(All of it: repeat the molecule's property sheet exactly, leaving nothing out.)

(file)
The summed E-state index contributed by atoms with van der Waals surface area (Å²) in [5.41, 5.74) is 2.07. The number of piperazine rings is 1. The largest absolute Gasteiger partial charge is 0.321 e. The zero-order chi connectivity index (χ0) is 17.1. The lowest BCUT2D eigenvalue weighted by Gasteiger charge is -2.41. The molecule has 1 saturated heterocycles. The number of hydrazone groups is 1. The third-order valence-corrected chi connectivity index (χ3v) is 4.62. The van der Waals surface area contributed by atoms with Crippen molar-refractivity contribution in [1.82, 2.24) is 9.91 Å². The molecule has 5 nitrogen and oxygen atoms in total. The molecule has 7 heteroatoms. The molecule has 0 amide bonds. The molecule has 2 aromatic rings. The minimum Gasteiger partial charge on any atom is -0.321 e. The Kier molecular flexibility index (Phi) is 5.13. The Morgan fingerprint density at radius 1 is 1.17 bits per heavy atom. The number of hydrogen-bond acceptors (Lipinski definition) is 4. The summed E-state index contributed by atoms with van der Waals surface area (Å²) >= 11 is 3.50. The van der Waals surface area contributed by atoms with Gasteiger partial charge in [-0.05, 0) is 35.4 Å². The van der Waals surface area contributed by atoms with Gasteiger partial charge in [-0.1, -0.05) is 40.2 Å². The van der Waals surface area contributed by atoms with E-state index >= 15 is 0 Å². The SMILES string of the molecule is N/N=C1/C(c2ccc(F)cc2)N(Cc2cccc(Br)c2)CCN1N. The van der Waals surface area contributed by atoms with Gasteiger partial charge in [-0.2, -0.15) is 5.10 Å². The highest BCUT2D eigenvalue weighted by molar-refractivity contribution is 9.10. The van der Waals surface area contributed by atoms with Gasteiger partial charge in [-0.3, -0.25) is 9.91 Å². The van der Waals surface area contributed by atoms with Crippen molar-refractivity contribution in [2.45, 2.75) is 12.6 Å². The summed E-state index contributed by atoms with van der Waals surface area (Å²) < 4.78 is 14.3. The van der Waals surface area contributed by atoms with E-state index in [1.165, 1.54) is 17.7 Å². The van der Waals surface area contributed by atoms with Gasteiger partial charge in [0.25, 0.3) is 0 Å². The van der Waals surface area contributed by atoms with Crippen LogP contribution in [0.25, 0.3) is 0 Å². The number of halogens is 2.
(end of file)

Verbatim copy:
The summed E-state index contributed by atoms with van der Waals surface area (Å²) in [5.41, 5.74) is 2.07. The number of piperazine rings is 1. The largest absolute Gasteiger partial charge is 0.321 e. The zero-order chi connectivity index (χ0) is 17.1. The lowest BCUT2D eigenvalue weighted by Gasteiger charge is -2.41. The molecule has 1 saturated heterocycles. The number of hydrazone groups is 1. The third-order valence-corrected chi connectivity index (χ3v) is 4.62. The van der Waals surface area contributed by atoms with Crippen molar-refractivity contribution in [1.82, 2.24) is 9.91 Å². The molecule has 5 nitrogen and oxygen atoms in total. The molecule has 7 heteroatoms. The molecule has 0 amide bonds. The molecule has 2 aromatic rings. The minimum Gasteiger partial charge on any atom is -0.321 e. The Kier molecular flexibility index (Phi) is 5.13. The Morgan fingerprint density at radius 1 is 1.17 bits per heavy atom. The number of hydrogen-bond acceptors (Lipinski definition) is 4. The summed E-state index contributed by atoms with van der Waals surface area (Å²) >= 11 is 3.50. The van der Waals surface area contributed by atoms with Gasteiger partial charge in [-0.05, 0) is 35.4 Å². The van der Waals surface area contributed by atoms with Gasteiger partial charge in [-0.1, -0.05) is 40.2 Å². The van der Waals surface area contributed by atoms with E-state index >= 15 is 0 Å². The SMILES string of the molecule is N/N=C1/C(c2ccc(F)cc2)N(Cc2cccc(Br)c2)CCN1N. The van der Waals surface area contributed by atoms with Gasteiger partial charge in [-0.2, -0.15) is 5.10 Å². The highest BCUT2D eigenvalue weighted by molar-refractivity contribution is 9.10. The van der Waals surface area contributed by atoms with Gasteiger partial charge in [-0.3, -0.25) is 9.91 Å². The van der Waals surface area contributed by atoms with Crippen molar-refractivity contribution in [2.45, 2.75) is 12.6 Å². The summed E-state index contributed by atoms with van der Waals surface area (Å²) < 4.78 is 14.3. The van der Waals surface area contributed by atoms with E-state index in [1.165, 1.54) is 17.7 Å². The van der Waals surface area contributed by atoms with Gasteiger partial charge in [0.25, 0.3) is 0 Å². The van der Waals surface area contributed by atoms with Crippen LogP contribution in [0.25, 0.3) is 0 Å². The number of halogens is 2.